Is Your Service Light Blinking?

By Cameron Knauerhaze

I was walking with my son one day through the Lake Forest pedestrian tunnel under the railroad.  TINK! His wobbly little stroller knocked into an empty, hollow sounding spray paint can. At the same time, the harsh and intoxicating smell of paint emitted through the air and hit my senses like a smelling salt. And there it was, a fresh graffiti mural, still wet to the touch. The little vandals split mid-job. They were more likely alerted by my choppy rendition of ‘Wheels on the Bus’; one of the many songs I like to slaughter in an effort to make my boy laugh.

I continued to walk out of the tunnel and then a thought struck me. Do I have an obligation to report this crime or call the city to have the paint removed? The city will probably send someone out to clean it eventually, right? Well, at that moment, the inherent servant came out of me. Although it was my day off, I was not in my police uniform, and no one was looking, I still felt a need to serve—serve mankind.

My point is, every now and then, we need to remind ourselves that we all have the ability to serve. This ability is not obligatory, it is a choice. It does not have to be “our job” if we want to make a change or help someone. If you need a fancy title like: officer, specialist, CEO, here, I will give you one—how about, good citizen or G.C. if you are one that enjoys important acronyms attached to your name.

Hey, myself included, I find it so easy to get caught-up in my day-to-day routine. Work, family, house chores, baby, oh, and sleep too. Something as easy as reporting graffiti to the city, picking up a piece of trash that is not yours, or keeping an eye on your neighbors house while they’re gone (even if you don’t know them) is serving. It is serving each other and serving the community. I mention some of these little displays of service because they amount to the overall social decline and blight in some of our communities. Without getting too theoretical, this same urban decay leads to crime and crime produces victims.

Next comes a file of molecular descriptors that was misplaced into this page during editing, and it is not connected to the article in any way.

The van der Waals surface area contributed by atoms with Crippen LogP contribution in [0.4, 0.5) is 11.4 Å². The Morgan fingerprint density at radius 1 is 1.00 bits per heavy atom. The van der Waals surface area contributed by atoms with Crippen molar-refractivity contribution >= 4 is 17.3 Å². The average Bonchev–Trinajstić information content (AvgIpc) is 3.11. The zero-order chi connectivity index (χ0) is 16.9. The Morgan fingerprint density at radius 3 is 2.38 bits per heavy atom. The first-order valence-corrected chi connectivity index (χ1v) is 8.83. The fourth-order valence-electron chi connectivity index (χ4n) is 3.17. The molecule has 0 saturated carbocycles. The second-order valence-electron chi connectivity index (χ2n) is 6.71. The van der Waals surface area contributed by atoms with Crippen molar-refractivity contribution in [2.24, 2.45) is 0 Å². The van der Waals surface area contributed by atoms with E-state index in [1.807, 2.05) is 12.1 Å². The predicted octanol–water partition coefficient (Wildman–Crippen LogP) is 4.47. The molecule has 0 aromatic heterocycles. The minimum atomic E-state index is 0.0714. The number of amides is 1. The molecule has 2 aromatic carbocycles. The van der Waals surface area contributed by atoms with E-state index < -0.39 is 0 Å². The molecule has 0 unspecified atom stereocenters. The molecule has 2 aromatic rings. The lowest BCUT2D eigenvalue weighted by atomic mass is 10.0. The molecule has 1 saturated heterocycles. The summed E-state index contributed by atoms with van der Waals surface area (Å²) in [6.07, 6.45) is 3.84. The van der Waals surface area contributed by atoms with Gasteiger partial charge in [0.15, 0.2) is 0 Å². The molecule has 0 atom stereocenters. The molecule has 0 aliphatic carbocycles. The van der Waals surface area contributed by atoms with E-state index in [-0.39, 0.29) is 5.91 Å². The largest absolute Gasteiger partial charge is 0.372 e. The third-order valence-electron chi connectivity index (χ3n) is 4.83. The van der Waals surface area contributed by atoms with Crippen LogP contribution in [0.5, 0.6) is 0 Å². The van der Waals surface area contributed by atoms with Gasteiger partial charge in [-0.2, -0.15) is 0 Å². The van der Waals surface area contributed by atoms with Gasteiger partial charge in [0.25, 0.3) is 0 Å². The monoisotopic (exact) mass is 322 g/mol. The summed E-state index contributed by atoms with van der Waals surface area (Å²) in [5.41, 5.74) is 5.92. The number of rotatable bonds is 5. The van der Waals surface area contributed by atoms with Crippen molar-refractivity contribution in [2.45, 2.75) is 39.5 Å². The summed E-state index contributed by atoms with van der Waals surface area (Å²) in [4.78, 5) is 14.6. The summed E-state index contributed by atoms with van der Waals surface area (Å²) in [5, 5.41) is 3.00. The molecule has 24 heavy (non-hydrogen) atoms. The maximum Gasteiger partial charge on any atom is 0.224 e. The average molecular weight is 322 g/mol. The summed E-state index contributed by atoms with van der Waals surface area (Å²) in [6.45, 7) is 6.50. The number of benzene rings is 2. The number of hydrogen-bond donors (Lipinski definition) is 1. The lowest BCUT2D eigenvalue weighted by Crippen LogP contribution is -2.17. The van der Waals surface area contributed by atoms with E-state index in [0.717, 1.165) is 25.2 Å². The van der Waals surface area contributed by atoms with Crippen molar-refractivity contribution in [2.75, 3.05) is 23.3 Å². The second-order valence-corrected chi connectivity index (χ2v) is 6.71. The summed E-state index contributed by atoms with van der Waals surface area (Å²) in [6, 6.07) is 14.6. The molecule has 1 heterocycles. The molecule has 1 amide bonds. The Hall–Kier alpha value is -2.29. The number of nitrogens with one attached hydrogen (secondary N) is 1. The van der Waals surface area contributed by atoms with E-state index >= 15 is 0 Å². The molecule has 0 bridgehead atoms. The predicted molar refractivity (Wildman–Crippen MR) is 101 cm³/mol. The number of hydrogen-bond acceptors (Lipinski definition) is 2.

Gandhi wrote, “The best way to find yourself is to lose yourself in the service of others” and I could not agree with him more. Surely, Gandhi knew nothing about the little heathens that tagged the Lake Forest train tunnel, but his quote encompasses a bit more. Perhaps these defining moments of service build character as some may suggest. In closing, I suggest they do not build character, they reveal it.    

Author Note:

On April 15, 2011, Crime Survivors Inc. will be presenting an award for Citizen of the Year at their annual banquet. If you know a citizen that has gone ‘above and beyond’ in their community, please contact us ASAP so they can be considered.